Redlands schools lose pupils, gain classrooms

End-of-the-school-year enrollment data show Rocky Mountain Elementary School is at risk of brimming over capacity in the next few years, while elementary schools in the Redlands have room to spare.

The 20,596 students enrolled in District 51 this May, down from 20,882 students in October, are mostly evenly spread out throughout the district, District 51 Executive Director of Support Services Melissa Callahan DeVita told school board members Tuesday at a board meeting. But not at Scenic, Broadway and Wingate elementary schools on the Redlands, where enrollment has dropped by a total 60 students since 2007-08.

Some schools in the area are so flush with space that a few teachers have one classroom with the square footage of what would otherwise be two classrooms, or they have class in one room and store books in another, DeVita said.

“If they have the space, they’ll fill it, but it’s probably not the most efficient use of space,” DeVita said.

Middle school and high school enrollment in the area hasn’t suffered as drastic a loss. Board member Diann Rice, whose district covers part of the Redlands, said homes in that area aren’t selling well and those that are aren’t often going to families with elementary-age children.

“Homes in the Redlands are more expensive than homes to the east or in Fruita, so younger families can’t afford them,” she said.

Rice asked DeVita to continue to offer the board enrollment updates and to let members know whether any school gets so bare that it may be time to close it.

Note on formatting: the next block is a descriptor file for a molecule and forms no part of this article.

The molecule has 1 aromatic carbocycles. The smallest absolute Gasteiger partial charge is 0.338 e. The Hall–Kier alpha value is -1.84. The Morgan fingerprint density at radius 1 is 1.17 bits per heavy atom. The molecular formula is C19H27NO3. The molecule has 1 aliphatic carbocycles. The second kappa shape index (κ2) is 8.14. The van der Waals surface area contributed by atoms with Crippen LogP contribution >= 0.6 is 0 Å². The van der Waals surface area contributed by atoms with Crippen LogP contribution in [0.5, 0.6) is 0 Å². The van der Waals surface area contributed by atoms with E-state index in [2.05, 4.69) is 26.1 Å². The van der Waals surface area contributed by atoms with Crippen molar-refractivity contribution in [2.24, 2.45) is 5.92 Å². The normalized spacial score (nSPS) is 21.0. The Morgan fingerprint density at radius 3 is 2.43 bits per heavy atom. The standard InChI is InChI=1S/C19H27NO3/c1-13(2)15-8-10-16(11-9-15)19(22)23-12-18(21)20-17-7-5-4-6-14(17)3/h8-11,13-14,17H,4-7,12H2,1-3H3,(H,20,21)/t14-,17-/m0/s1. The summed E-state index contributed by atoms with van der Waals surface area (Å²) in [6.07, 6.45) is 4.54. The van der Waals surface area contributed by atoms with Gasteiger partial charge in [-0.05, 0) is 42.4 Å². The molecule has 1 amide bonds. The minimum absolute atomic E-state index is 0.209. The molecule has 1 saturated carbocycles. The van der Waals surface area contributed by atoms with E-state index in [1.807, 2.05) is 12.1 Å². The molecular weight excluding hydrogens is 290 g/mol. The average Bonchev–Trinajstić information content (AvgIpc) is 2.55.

At Rocky Mountain Elementary School, meanwhile, enrollment is more than 100 students in each of its three youngest grades. The school could easily be at or over capacity in two or three years, DeVita said.

The school had 552.5 students (kindergartners are counted as half students) in May. The school capacity is 592 students.

DeVita said placing more modular units outside the school could help with crowding. But because the school already has some modulars, the new ones would have to be farther away from the school, which would make it harder to connect the units to utilities, she said.

“I’m worried it will be one of our fullest schools with one of our largest free and reduced lunch populations,” DeVita said.

DeVita also mentioned the school district owns 20 acres of land next to the school if Rocky Mountain needed to spread out. That space was purchased with the intent of eventually building a middle school there if needed, Superintendent Steve Schultz said.


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